Four Windows, Wiltshire Music Centre, Saturday 9th January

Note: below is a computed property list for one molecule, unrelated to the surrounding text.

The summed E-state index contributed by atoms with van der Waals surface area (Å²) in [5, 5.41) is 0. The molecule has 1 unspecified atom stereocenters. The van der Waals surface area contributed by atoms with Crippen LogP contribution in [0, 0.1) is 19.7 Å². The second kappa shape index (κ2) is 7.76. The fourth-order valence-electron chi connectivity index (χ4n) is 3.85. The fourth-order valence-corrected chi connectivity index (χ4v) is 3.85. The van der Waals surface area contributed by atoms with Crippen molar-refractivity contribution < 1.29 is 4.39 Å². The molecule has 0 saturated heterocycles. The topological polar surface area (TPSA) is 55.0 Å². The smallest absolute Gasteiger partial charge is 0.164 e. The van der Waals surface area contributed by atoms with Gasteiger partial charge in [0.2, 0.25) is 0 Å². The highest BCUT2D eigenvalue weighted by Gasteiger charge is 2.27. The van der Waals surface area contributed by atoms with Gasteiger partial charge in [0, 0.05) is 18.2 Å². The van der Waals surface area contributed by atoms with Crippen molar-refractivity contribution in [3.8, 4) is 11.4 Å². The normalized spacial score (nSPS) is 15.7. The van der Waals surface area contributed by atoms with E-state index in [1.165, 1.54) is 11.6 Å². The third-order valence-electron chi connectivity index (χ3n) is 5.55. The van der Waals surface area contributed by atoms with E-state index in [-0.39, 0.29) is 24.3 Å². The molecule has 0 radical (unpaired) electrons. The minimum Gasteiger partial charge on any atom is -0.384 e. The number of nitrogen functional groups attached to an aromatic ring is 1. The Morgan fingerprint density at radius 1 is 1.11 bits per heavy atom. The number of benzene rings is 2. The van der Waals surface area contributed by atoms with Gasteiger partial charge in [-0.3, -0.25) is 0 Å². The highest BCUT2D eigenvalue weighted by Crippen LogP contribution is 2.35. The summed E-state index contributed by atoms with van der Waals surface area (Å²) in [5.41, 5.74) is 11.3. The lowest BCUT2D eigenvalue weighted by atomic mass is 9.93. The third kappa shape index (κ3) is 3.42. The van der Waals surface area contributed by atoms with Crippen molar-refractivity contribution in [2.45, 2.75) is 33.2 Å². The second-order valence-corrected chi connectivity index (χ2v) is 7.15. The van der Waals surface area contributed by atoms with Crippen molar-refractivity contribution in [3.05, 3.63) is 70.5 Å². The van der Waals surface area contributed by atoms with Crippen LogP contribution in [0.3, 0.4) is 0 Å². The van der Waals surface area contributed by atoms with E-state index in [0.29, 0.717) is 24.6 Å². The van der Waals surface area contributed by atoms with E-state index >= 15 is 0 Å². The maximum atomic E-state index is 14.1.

Its icy out, the snow is on the ground but its ok – the annual jazz community concert at Wiltshire Music Centre will keep us warm! For the 11th time, Nick Sorensen (local musician and animateur of happenings) and Mike Daniels cooked up a something in early January at the much loved echoey barn that is the Wiltshire Music Centre. Over the years these concerts have developed a bit pattern: plenty of local talent, some contributions from workshop or youth ensembles and a not very well kept secret of a surprise appearance by a (local) world class musician… or two. This year certainly broke the mould. It was billed as a personal ‘curation’ by (local world class musician) Iain Ballamy and it certainly showcased the breadth of his musical imagination and collaborations, the four windows being different ways into the world of jazz. It chimed with a piece John Fordham wrote about Jazz in the ‘noughties’. He quotes Liam Noble saying that these days an album will contain standards followed by the unexpected… you don’t know what is coming next. This was reflected in the evening’s fare which ranged from Mark Wingfield and Rene von Grunig (guitar, keyboards and loads of loops, effects and elctronic clatter) to the workshop band of enthusiastic amateurs rounding of the evening with a rousing version of Hermeto Pascoal’s Zurich. In between Jason Rebello did a solo slot and then duo with Iain and Huw Warren the same. A high point for me was Jason and Iain playing John Taylor’s Ambleside days,  a glorious tune and one I’ve seen JT himself and John Surman play on the same stage. Close second was the opening sections of Huw Warren playing his versions and variations of music by John Dowland (17th century muso in caes you are wondering) – very serious and wove a dark emotional intensity into the evening. Iain Ballamy joined each of the four ‘windows’ so we heard plenty of his playing. We left just wondering if the whole was slightly less than the sum of the parts. Maybe the short sets perhaps didn’t give anyone a chance to really get going.

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